DNR confirms Zebra mussels in Pokegama Lake chain

Zebra mussel seen in Pokegama Lake (PHOTO: Minnesota DNR)

The Minnesota Department of Natural Resources confirmed Monday it found invasive zebra mussels in the Blandin Reservoir along the Mississippi River near Grand Rapids.

That means that several waters connected to the reservoir now enter the infested waters designation. They include:

  • Lake Pokegama
  • Jay Gould Lake
  • Little Jay Gould Lake
  • the Mississippi River from Lake Winnibigoshish to Mississippi Lake

These waters don’t have zebra mussels yet, but will because of their natural connection to the Blandin Reservoir. They include some of the best fishing in Northern Minnesota.

According to the DNR press release:

Zebra mussels can compete with native species for food and habitat, cut the feet of swimmers, reduce the performance of boat motors, and cause expensive damage to water intake pipes. People should contact an area DNR aquatic invasive species specialist if they think they have found zebra mussels or any other invasive species. More information is available at mndnr.gov/ais.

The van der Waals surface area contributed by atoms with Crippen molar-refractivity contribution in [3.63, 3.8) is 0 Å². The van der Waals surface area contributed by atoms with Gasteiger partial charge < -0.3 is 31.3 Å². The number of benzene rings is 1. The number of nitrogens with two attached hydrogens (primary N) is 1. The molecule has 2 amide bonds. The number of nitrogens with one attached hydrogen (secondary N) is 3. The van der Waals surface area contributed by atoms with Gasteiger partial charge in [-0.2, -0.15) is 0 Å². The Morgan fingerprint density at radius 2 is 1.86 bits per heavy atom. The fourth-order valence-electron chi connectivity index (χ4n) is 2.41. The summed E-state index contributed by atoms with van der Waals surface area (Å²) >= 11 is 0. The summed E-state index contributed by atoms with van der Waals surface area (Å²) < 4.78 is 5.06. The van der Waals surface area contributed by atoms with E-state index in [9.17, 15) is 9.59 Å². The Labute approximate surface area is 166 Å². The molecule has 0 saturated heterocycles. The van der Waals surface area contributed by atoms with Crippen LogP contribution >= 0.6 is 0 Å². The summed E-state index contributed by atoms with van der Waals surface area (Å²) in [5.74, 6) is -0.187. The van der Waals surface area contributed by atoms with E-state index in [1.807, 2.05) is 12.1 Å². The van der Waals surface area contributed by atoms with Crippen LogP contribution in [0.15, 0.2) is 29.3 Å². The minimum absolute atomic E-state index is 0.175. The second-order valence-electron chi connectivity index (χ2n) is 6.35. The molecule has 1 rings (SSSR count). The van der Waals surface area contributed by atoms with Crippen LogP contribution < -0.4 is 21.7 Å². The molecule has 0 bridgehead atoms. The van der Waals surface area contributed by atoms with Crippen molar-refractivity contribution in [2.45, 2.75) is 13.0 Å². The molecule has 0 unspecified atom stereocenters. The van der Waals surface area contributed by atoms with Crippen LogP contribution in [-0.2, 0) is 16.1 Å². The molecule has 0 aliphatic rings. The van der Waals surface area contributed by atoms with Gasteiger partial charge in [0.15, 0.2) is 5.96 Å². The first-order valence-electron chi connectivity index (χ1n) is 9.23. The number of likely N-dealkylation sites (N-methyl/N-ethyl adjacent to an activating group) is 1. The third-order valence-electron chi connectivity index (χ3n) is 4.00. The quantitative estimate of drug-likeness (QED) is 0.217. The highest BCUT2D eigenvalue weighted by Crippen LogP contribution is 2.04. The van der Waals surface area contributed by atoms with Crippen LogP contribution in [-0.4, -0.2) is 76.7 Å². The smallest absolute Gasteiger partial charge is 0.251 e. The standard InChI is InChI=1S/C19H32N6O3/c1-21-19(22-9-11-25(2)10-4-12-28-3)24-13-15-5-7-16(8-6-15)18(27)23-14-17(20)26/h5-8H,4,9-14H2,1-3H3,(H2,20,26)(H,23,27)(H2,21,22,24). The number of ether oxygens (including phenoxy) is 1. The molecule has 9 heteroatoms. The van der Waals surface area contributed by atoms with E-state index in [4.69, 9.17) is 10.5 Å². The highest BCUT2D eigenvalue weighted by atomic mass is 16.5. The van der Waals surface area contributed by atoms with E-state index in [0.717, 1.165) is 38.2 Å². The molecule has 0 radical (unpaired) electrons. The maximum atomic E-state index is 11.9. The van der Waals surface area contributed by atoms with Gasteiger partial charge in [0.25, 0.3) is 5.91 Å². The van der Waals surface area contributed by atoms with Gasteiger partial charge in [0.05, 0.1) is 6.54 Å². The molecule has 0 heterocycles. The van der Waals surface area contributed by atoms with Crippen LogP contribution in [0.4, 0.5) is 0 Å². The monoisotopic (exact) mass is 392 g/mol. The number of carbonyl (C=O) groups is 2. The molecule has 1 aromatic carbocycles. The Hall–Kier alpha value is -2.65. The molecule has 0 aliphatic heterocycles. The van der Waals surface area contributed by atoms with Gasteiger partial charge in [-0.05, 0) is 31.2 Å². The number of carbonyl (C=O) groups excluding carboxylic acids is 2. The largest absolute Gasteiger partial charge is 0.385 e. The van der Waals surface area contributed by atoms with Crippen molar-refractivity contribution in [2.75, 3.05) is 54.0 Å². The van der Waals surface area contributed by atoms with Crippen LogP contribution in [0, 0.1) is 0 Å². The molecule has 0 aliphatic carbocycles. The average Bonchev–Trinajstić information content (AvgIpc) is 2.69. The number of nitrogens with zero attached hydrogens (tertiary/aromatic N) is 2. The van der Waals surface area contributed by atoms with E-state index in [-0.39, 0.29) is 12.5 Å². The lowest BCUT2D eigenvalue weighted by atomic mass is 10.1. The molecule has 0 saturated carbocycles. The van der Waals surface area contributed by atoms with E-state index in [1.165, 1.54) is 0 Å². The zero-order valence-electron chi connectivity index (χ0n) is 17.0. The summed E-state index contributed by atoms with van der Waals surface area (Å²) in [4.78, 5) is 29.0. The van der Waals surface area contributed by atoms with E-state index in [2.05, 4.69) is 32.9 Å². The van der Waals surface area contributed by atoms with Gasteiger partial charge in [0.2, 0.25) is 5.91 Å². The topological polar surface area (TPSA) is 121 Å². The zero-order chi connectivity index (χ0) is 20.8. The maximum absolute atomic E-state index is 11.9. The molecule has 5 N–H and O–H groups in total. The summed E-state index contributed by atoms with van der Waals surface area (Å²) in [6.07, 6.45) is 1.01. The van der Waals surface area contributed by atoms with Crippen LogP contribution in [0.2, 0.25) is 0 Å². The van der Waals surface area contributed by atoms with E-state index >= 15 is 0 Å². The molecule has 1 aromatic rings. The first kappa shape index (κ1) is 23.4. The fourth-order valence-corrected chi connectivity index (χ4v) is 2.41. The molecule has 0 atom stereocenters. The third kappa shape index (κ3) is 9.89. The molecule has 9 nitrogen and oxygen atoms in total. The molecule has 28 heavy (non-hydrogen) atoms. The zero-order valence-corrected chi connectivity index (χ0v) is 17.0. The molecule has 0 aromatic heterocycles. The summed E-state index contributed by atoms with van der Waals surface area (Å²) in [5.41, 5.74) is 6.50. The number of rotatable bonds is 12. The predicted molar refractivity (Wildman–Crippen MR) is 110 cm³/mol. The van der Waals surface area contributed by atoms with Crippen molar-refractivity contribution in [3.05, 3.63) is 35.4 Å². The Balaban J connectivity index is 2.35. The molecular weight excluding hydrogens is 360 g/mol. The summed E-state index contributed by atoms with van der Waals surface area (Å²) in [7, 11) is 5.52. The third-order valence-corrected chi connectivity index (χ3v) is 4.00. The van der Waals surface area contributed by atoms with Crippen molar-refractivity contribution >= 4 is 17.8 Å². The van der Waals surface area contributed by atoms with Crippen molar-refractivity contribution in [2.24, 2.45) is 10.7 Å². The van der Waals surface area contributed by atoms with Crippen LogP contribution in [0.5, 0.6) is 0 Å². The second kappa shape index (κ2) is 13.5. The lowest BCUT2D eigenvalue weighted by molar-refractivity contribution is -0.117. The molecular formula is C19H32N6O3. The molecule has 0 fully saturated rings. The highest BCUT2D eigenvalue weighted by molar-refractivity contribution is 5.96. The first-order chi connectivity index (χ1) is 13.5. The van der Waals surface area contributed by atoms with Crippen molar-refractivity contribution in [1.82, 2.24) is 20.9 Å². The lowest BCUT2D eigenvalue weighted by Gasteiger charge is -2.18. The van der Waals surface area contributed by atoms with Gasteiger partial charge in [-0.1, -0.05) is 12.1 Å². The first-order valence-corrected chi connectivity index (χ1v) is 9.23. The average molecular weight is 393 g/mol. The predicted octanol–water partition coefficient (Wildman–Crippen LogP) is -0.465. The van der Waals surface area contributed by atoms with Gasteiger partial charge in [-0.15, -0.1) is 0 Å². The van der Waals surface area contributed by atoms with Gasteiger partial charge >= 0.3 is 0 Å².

The most immediate impact:

To reduce the risk of spreading aquatic invasive species, activities like bait harvest, commercial fishing, and water appropriation are managed differently in infested waters. The DNR has already been in contact with some of the businesses that would be affected by this designation, along with the Leech Lake Band of Ojibwe.

And obviously, here’s how we all slow the spread of zebra mussels to other nearby lakes and rivers:

Whether or not a lake is listed as infested, Minnesota law requires boaters and anglers to:
• Clean watercraft and trailers of aquatic plants and prohibited invasive species.
• Drain all water by removing drain plugs and keeping them out during transport.
• Dispose of unwanted bait in the trash.
Some invasive species are small and difficult to see at the access. To remove or kill them, take one or more of the following precautions before moving to another waterbody:
• Spray with high-pressure water.
• Rinse with very hot water (120 degrees for at least two minutes or 140 degrees for at least 10 seconds).
• Dry for at least five days.

This means big change for Itasca County waters. Unwelcome news.

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